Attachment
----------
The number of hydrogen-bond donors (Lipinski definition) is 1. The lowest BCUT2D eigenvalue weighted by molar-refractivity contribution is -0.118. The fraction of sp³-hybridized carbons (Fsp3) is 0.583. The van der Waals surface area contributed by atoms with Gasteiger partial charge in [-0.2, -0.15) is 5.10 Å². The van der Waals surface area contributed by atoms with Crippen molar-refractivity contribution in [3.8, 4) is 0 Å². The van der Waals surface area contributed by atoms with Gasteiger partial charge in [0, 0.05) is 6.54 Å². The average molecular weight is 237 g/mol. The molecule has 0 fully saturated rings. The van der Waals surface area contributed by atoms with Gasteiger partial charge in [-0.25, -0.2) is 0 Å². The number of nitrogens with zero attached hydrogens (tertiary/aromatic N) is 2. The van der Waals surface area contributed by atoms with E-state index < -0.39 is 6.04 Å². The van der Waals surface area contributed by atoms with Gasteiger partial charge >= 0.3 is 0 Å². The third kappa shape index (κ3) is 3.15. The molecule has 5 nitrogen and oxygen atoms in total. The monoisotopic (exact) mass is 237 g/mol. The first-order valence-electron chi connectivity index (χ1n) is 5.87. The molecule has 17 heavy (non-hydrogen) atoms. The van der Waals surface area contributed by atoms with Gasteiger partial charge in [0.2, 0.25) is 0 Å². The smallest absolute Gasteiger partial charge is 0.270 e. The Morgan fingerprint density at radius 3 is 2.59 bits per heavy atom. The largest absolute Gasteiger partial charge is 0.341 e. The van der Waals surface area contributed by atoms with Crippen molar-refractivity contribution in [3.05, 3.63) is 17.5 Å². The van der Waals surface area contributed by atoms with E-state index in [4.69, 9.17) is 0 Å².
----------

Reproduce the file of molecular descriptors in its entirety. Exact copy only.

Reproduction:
The number of hydrogen-bond donors (Lipinski definition) is 1. The lowest BCUT2D eigenvalue weighted by molar-refractivity contribution is -0.118. The fraction of sp³-hybridized carbons (Fsp3) is 0.583. The van der Waals surface area contributed by atoms with Gasteiger partial charge in [-0.2, -0.15) is 5.10 Å². The van der Waals surface area contributed by atoms with Crippen molar-refractivity contribution in [3.8, 4) is 0 Å². The van der Waals surface area contributed by atoms with Gasteiger partial charge in [0, 0.05) is 6.54 Å². The average molecular weight is 237 g/mol. The molecule has 0 fully saturated rings. The van der Waals surface area contributed by atoms with Gasteiger partial charge in [-0.25, -0.2) is 0 Å². The number of nitrogens with zero attached hydrogens (tertiary/aromatic N) is 2. The van der Waals surface area contributed by atoms with E-state index < -0.39 is 6.04 Å². The van der Waals surface area contributed by atoms with Gasteiger partial charge >= 0.3 is 0 Å². The third kappa shape index (κ3) is 3.15. The molecule has 5 nitrogen and oxygen atoms in total. The monoisotopic (exact) mass is 237 g/mol. The first-order valence-electron chi connectivity index (χ1n) is 5.87. The molecule has 17 heavy (non-hydrogen) atoms. The van der Waals surface area contributed by atoms with Gasteiger partial charge in [0.2, 0.25) is 0 Å². The smallest absolute Gasteiger partial charge is 0.270 e. The Morgan fingerprint density at radius 3 is 2.59 bits per heavy atom. The largest absolute Gasteiger partial charge is 0.341 e. The van der Waals surface area contributed by atoms with Crippen molar-refractivity contribution in [3.05, 3.63) is 17.5 Å². The van der Waals surface area contributed by atoms with E-state index in [4.69, 9.17) is 0 Å².